In an effort to enhance the financial sector further, the SMG has developed plans for the Seoul International Finance Centre. In an agreement with AIG, which led a consortium of companies to raise $900m to finance the project, SMG has leased the land to the group for 5% of the property’s public market price every year.

End of an era

This kind of targeted sector approach is apparently necessary to ensure that South Korea remains a competitive location for foreign investment because the move away from a manufacturing-based economy has created some problems. Traditionally considered a low-cost location, Korea can no longer compete with countries such as China and Taiwan on price; therefore it has to focus on its strengths in technology and its skilled, educated workforce.

However, the latter is consistently cited as the area in which foreign investors encounter the most obstacles, often creating very public disputes between companies and vocal union demonstrations and strikes.

Although, according to Mr Bull, only a small percentage of the workforce is unionised, labour laws in the country are rigid. Companies are limited in the ability to hire and dismiss workers, which in turn limits efficiency and gives little protection to management.

As a result, 50% of employees are employed on a temporary contract basis, raising concerns about the quality and loyalty of workers. The government has addressed the problems by encouraging productive relations between labour and management. It is also, according to a report by PricewaterhouseCoopers, planning to adopt a five-day working week in the government and financial sectors in a an attempt to create new jobs, raise labour productivity and improve the general standard of living.

Mr Bull views the labour law situation as a “unique” challenge when doing business in South Korea, but one that can nonetheless be overcome.

“Investors can learn to manage the unions, particularly as it is important that companies look to Korea as a long-term investment. There are now guidelines in place to help companies to negotiate and learn about the regulations that affect them,” he says.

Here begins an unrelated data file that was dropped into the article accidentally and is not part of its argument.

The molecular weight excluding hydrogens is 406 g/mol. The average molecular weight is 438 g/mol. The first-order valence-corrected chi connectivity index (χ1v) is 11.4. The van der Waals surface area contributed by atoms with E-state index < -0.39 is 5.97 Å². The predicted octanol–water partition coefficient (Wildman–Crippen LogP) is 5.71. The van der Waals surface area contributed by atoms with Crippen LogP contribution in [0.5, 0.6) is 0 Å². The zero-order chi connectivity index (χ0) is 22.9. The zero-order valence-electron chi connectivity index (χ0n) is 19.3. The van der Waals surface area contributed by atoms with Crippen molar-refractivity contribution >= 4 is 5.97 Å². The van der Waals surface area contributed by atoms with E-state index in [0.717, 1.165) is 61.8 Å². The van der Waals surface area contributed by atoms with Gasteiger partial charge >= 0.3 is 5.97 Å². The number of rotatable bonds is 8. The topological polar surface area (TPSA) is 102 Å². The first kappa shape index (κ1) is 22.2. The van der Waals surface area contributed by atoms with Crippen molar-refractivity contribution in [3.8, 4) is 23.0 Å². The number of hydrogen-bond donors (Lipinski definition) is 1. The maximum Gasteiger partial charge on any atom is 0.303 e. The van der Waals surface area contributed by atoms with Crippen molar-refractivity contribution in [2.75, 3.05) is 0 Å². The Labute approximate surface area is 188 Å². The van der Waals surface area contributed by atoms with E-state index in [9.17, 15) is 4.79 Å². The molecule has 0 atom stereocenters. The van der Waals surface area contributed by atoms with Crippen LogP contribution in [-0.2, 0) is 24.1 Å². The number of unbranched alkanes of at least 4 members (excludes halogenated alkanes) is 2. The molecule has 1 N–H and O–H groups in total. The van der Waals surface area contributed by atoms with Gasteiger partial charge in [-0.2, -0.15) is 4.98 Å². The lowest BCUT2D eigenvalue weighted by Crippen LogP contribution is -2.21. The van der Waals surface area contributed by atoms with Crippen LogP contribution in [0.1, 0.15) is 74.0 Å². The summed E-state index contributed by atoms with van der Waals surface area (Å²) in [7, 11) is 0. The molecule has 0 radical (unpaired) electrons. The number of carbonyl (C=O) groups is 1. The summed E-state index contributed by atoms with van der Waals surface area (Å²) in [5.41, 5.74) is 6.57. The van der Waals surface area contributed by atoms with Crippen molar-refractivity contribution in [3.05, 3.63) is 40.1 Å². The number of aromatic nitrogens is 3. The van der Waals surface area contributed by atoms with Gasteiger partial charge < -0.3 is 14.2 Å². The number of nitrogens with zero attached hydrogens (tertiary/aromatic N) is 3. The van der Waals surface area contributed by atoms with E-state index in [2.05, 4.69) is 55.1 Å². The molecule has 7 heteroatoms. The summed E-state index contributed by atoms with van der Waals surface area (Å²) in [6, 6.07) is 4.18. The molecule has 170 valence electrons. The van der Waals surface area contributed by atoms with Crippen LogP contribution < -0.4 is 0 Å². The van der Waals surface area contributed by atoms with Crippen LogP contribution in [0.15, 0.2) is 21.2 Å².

Adjusting to the business culture is also something with which the SMG is aiming to help foreign companies as part of its efforts to create a good investment environment. There are regular consultations with the foreign community through, for example, the Foreign Investment Advisory Council (FIAC), a body composed of major foreign chambers of commerce, country representatives and senior professionals.

User friendly

In addition to encouraging professional dialogue, the SMG has concentrated on making the capital city a more hospitable environment by offering more services in English and launching initiatives like the Seoul Help Centre for Foreigners.

However, while efforts such as these are being carried out by local government, there are still some discrepancies between central government aims and actual implementation, says Mr Bull. Bureaucratic constraints still present some obstacles to fulfiling the vision of Korea as a north Asian hub.

“This and the labour market issues are a legacy for a country that is still a maturing democracy but has grown remarkably in the past 30 years. It is important that these visions exist so continuous growth is achieved,” says Mr Bull.